"If you want your children to be intelligent, read them fairy tales. If you want them to be more intelligent, read them more fairy tales." Albert Einstein

16 May 2016

My Favorite Things: Go-to Picture Books

I am responsible for the weekly family storytime at my library, and I also frequently host elementary school classes that visit the library or visit classes at preschools and daycares. While I usually follow a theme for my storytimes, I do have a few books that are my go-to resources if I can't think of a particular theme, or if I just want to read a variety of books that I know the children will enjoy:

  1. The Book With No Pictures by BJ Novak. This book is guaranteed to get a laugh from students, both those who have heard it before and those who are new to it. I recommend that anyone reading this out loud ham it up as much as possible, because kids love nothing more than watching grown-ups be ridiculous.
  2. Tacky the Penguin by Helen Lester. Tacky is hands-down my favorite picture book character. He's silly, he's different from the other penguins, but he has a good heart and he always saves the day. I also love that his companions, while agreeing that he is different, don't tease him for being different, and they realize how helpful his differences can be.
  3. I'm the Biggest Thing in the Ocean by Kevin Sherry. This is another silly one, and it works well with an ocean theme, a fish theme, a whale theme, etc. It's also fun, and the kids enjoy the surprise ending of the story.
  4. The Monster at the End of This Book by Jon Stone. This is an older book - I remember reading it when I was a child. I also remember how much I loved it, and the kids I see at the library share this love once I introduce them to this book. They think it's hilarious to watch the antics that Grover gets up to in attempting to stop the reader from getting to the end of the story.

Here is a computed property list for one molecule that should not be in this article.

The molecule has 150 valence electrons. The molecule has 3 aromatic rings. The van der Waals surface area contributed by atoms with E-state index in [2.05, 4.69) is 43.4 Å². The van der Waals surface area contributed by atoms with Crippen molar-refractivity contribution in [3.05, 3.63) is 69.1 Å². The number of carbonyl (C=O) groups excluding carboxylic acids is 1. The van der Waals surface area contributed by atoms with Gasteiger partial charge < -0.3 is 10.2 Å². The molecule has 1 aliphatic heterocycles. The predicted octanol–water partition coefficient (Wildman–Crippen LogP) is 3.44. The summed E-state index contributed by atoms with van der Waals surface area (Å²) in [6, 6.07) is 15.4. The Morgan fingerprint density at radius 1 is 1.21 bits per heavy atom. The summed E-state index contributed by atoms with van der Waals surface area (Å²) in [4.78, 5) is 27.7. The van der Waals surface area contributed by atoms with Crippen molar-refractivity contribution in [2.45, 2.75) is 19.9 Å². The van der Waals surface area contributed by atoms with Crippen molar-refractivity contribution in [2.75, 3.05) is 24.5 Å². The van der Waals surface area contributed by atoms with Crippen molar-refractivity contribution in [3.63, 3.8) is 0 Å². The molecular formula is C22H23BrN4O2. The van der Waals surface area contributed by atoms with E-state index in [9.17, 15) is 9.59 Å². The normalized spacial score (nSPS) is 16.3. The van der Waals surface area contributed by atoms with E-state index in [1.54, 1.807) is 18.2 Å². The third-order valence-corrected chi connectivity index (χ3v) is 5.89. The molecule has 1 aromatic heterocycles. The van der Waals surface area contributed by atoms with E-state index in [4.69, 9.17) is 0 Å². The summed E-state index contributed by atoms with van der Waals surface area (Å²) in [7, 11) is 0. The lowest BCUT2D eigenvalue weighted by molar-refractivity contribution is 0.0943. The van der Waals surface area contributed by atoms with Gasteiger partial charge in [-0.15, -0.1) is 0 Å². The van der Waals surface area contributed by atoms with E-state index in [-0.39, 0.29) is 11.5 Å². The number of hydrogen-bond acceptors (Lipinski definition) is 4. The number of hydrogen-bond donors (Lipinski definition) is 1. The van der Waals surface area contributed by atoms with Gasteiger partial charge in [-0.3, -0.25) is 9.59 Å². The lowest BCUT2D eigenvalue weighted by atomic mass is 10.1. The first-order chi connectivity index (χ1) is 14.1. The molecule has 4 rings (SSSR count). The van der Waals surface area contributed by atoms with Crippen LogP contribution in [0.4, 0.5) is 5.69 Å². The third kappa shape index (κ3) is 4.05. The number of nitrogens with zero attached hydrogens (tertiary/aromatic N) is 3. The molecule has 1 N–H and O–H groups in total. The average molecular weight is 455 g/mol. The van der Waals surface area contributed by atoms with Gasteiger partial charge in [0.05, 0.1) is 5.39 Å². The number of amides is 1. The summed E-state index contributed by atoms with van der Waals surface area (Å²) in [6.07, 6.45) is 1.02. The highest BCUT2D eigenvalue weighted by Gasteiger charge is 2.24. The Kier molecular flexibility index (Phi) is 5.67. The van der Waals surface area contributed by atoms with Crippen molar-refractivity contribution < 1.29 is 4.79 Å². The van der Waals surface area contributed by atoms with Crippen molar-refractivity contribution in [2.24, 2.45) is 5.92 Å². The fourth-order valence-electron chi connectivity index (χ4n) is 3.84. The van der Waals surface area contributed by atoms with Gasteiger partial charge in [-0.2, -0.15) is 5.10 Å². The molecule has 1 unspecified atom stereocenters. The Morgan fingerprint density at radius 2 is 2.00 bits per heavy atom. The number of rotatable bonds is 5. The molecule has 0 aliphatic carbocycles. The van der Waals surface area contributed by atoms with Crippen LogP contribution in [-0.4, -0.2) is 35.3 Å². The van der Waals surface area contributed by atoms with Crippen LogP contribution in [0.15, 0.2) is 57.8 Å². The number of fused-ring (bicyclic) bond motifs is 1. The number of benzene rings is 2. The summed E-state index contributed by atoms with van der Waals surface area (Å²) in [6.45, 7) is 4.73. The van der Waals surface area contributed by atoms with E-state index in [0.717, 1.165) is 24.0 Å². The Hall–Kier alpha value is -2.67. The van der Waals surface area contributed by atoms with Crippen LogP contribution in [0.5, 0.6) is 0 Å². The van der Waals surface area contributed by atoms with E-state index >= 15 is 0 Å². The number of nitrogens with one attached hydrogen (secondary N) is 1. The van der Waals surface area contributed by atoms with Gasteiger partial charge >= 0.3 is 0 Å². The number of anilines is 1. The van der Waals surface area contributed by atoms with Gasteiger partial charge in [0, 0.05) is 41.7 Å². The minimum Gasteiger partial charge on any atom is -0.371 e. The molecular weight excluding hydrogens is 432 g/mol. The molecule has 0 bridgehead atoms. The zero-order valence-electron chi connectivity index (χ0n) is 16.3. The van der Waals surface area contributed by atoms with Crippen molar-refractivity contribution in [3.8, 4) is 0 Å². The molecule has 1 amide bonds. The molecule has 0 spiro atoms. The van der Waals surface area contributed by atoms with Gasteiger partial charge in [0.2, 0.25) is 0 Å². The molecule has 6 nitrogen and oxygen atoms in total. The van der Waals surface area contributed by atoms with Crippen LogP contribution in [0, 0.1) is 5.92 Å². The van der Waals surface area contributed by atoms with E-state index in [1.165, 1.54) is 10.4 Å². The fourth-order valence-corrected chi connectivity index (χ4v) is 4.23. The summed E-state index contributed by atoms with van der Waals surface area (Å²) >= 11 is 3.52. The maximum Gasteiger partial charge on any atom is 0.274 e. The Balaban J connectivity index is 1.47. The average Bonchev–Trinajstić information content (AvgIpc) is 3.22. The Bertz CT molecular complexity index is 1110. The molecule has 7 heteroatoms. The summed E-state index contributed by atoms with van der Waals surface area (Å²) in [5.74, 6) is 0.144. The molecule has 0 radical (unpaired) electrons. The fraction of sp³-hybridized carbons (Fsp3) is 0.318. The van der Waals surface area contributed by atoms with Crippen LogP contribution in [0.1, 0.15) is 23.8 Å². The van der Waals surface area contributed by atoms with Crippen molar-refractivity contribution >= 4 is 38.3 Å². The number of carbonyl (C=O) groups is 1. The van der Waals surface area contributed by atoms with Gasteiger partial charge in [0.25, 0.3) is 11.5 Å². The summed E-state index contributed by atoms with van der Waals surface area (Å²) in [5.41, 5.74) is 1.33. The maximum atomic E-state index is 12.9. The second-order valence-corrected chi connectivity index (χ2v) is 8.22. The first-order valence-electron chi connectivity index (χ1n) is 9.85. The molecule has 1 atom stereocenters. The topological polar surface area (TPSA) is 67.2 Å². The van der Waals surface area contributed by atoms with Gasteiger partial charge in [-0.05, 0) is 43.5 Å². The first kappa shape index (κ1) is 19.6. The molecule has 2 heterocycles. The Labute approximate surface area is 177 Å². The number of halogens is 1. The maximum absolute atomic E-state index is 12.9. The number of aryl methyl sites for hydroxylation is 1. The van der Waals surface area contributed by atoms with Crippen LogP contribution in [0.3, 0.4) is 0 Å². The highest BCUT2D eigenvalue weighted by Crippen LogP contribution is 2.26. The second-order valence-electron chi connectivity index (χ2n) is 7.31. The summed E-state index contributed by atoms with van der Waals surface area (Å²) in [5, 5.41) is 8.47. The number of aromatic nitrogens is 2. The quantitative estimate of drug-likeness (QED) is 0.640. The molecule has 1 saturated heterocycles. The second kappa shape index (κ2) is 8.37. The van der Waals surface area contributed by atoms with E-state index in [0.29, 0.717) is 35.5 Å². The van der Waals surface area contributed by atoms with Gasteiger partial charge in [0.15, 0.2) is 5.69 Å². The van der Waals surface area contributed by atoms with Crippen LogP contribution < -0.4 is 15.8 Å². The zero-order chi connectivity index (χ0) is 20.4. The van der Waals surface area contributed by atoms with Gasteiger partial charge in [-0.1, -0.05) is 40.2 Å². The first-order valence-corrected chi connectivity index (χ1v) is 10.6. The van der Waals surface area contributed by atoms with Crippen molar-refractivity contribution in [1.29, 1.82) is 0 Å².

5. Extra Yarn by Mac Barnett. This may seem like an odd choice, but it's a great, quiet book to place in between more rowdy books, or to use with an older group. The reason for the yarn's disappearance is never explained, so I love asking the kids at the end of the book what they think happened to the yarn. They all have interesting explanations, and it's neat to hear how many different answers I can get from one class.
  6. Any of the Love Monster books by Rachel Bright. Love Monster is adorable and he learns good lessons about friendship.
  7. Any of the Anansi books by Eric Kimmel. Anansi is a trickster whose tricks often backfire on him, and these stories are good for older groups of children who are ready for a longer, meatier story than many picture books provide.
  8. Meet Dizzy Dinosaur by Jack Tickle. This interactive book is great for a younger crowd who need a shorter story that keeps them engaged. Also, Dizzy is adorable. 
  9. The Very Hungry Caterpillar by Eric Carle. Yes, this is a classic that many children have already heard, but a familiar book can be a comforting book, and the counting and life cycle parts of the story are really good for young pre-readers. Also, there are big book versions, flannel versions, and puppet versions of this story, which makes it great when you need some variety. 
  10. Bats at the Library by Brian Lies. This rhyming story introduces children to the library itself and also ties in well with a storytime about the night, bats, nocturnal animals, etc. 
If you have to do a storytime on the fly, what are your go-to books? 

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